Patrick:
Yeah.

Louie:
But still, this was a story from a couple of years ago. I love floral print. I’m in old Navy with my son and we’re in the women’s section. And they had these pants, great floral pants, that were stretchy. And I was like, “Wow, these pants are so cute, I wish they made them in mens.” And my son, who was like 14 or 13 at the time, said, “Well then why don’t you buy your size?”

It had never occurred to me, and I’m doing workshops around gender! I’m doing workshops around examining toxic masculinity or what the possibilities are for men to expand social expectations. And even then! That was the simplest thing. I don’t know how I did not think about it. It was like, it never occurred to me that I could do that.

Patrick:
Wow. It just shows how deep the socialization is.

Louie:
Right? It’s just a secondary thought. He presented it to me not as a possibility, but as something like, “You can do this.” I thought, “Okay, I’m going to buy eight different pairs of these four pants.” And I did, and the way I shop now has now changed because of that moment. When I’m on TikTok…my old ass (laughs)…I see that kind of thing being the norm for young people, and I’m thankful that my son invited me into that world and that possibility.

So, I wish that for more men. That they can hear something like that from someone they trust, and they don’t hear it as a joke or a sly comment. Because it just shows something that small is something I had to unlearn. Like I haven’t been wearing these floral pants because of a social construct? And they’re on sale??

Patrick:
I love it. So, for anyone who wants to educate themselves further and become more active allies to the queer population, are there any favorite resources or other organizations that you would recommend someone start with?

Louie:
I would recommend checking out The Trevor Project, which is a project that supports LGBTQ young people. I think when people think about the Trevor project who know it, they think only about suicide prevention. That is a large part of their work, but they have tons of resources around how to support LGBTQ young people before they get to that point. But also, when they are there because that’s not a good thing or bad thing—it’s a reality. They have very good tips on how to support those young people and how to check in.

we have tons of resources at Advocates for Youth and we a “Youth Activist Toolkit” that provides different resources about how to start conversations with young people in your life or what you can do both intentionally and something like how particular posters up can be a deterrent or can make the space more inviting. We have our medical mentorship toolkit for young people living with HIV that provides tips like how to support LGBTQ young people and young people living with HIV when we’re talking about healthcare. Things like how you can be of support by offering them a ride to their appointment or asking them how their appointment went.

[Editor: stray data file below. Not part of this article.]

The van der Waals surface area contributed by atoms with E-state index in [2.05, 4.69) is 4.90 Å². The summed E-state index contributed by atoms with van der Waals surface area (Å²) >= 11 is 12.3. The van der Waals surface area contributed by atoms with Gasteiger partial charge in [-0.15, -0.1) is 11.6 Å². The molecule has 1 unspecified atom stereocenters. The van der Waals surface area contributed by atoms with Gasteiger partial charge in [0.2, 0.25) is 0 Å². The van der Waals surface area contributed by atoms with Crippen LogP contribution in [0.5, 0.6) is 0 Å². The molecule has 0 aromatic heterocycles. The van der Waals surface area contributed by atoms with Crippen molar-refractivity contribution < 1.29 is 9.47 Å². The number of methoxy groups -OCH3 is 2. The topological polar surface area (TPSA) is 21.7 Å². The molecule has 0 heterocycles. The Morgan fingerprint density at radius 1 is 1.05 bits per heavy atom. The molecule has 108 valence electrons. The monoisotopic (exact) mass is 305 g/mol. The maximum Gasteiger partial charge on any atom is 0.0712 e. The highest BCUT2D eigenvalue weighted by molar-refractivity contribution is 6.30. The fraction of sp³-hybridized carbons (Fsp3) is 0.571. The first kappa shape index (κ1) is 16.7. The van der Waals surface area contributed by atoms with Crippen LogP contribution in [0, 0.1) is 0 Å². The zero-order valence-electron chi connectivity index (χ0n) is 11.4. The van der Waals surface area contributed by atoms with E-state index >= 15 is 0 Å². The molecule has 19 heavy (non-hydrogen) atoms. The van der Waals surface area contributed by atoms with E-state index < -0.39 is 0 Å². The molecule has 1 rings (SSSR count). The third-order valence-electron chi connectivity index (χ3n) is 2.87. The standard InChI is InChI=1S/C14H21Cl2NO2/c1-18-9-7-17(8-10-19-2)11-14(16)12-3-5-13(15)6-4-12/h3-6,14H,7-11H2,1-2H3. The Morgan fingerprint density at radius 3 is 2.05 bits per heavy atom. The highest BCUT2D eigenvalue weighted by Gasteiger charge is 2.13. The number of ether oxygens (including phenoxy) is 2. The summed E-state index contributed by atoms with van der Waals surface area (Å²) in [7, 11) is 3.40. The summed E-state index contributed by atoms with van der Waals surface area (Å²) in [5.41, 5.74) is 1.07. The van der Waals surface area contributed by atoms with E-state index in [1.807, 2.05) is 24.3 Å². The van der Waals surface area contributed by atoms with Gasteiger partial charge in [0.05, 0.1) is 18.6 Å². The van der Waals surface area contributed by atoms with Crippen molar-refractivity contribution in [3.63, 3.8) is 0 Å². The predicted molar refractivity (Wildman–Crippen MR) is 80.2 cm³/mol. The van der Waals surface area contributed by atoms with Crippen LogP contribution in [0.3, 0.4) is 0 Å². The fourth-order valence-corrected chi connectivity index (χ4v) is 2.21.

Patrick:

That’s great.

Louie:

We also just released our “Get Your Life” curriculum. It’s a curriculum that has great, great activities that we developed for working with young Latinx and black gay, trans or bi boys from ages 14 to 19 on how to talk about sex.

If you’re thinking about sex, it’s to help talk about it. What is it like being a young man or a boy in this world? what is expected of you? What is expected of you as a young boy of color? What is expected of you as a young boy of color who identifies queer? It has all these great conversation prompts and great activities that you can also use in more and in larger groups.

Patrick:

To finish up, what advice do you have for young people on how to remain activate, motivated and also healthy mentally in the face of what is going on right now in our country? Because it can be so overwhelming, and you can absolutely feel powerless. What would you tell them?

Louie:
I would say that it’s okay to mourn and be hurt and be disappointed. If that requires you to rest, sit back and grieve, that’s okay. Because losing hope, even if temporary, feels like a loss. And we need time to grieve that and then recover. So, I would invite young people and those who are supporting young people to provide them that opportunity and know it’s okay. If you’re a GSA (Gay Straight Alliance) sponsor, or if you are hosting youth groups, just have a drop in where people can come and sit in silence or just be mad. Right?

Patrick:
Yeah, totally.

Louie:
I am still learning to do that. I tend to be fixer. When I see something wrong, I’m like, “Okay, let’s do a plan.” I’ve had to learn to say, “Let’s just sit and let’s cry, and then we’ll come back.

The other thing is that sadly, we’ve been here before, and we’ll probably be here again. I think part of this work is holding on to hope in the world that we are trying to build. Hope is a discipline. I heard someone say that to me and it blew my mind because it really is. Hope is a discipline. I think that young people are building a world that we all deserve, that we can all live free and be affirmed in. So, we have to hold steadfast to that, right? The more people we bring into this work, the more opportunities we have to step back and rest. Because there’s still people doing the work.

Patrick:
Right.

Louie:
Part of the reason why we invite other people into this work and why we share this work is so that we can go in and out of the work when we need to. Young people have always led movements, and even in this time, I know that this is temporary.